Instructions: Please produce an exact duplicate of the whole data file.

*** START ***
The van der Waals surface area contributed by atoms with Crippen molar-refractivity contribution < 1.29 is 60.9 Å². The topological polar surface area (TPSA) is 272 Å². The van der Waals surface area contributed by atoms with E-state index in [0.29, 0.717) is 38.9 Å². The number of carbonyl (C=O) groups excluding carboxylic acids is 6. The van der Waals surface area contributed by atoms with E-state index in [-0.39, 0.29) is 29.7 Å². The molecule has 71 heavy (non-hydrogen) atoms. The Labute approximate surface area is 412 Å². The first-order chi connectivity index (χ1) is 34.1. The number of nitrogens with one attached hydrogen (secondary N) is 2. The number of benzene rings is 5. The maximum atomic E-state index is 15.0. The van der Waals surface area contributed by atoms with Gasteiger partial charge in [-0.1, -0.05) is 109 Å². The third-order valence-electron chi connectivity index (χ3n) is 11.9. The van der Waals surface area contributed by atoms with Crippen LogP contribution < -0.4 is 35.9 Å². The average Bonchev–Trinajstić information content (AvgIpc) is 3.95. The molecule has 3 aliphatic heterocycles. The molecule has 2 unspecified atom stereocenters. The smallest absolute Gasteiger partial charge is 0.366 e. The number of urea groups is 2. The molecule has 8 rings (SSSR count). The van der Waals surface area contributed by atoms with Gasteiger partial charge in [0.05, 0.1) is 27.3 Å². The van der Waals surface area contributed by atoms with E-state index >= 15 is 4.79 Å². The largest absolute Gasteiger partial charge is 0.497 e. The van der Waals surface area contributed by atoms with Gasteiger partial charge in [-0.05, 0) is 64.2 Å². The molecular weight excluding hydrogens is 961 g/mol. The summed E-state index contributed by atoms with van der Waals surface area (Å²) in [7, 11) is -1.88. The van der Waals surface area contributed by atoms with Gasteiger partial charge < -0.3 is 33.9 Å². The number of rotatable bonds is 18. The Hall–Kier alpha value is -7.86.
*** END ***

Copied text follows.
The van der Waals surface area contributed by atoms with Crippen molar-refractivity contribution < 1.29 is 60.9 Å². The topological polar surface area (TPSA) is 272 Å². The van der Waals surface area contributed by atoms with E-state index in [0.29, 0.717) is 38.9 Å². The number of carbonyl (C=O) groups excluding carboxylic acids is 6. The van der Waals surface area contributed by atoms with E-state index in [-0.39, 0.29) is 29.7 Å². The molecule has 71 heavy (non-hydrogen) atoms. The Labute approximate surface area is 412 Å². The first-order chi connectivity index (χ1) is 34.1. The number of nitrogens with one attached hydrogen (secondary N) is 2. The number of benzene rings is 5. The maximum atomic E-state index is 15.0. The van der Waals surface area contributed by atoms with Gasteiger partial charge in [-0.1, -0.05) is 109 Å². The third-order valence-electron chi connectivity index (χ3n) is 11.9. The van der Waals surface area contributed by atoms with Crippen LogP contribution < -0.4 is 35.9 Å². The average Bonchev–Trinajstić information content (AvgIpc) is 3.95. The molecule has 3 aliphatic heterocycles. The molecule has 2 unspecified atom stereocenters. The smallest absolute Gasteiger partial charge is 0.366 e. The number of urea groups is 2. The molecule has 8 rings (SSSR count). The van der Waals surface area contributed by atoms with Gasteiger partial charge in [0.05, 0.1) is 27.3 Å². The van der Waals surface area contributed by atoms with E-state index >= 15 is 4.79 Å². The largest absolute Gasteiger partial charge is 0.497 e. The van der Waals surface area contributed by atoms with Gasteiger partial charge in [-0.05, 0) is 64.2 Å². The molecular weight excluding hydrogens is 961 g/mol. The summed E-state index contributed by atoms with van der Waals surface area (Å²) in [7, 11) is -1.88. The van der Waals surface area contributed by atoms with Gasteiger partial charge < -0.3 is 33.9 Å². The number of rotatable bonds is 18. The Hall–Kier alpha value is -7.86.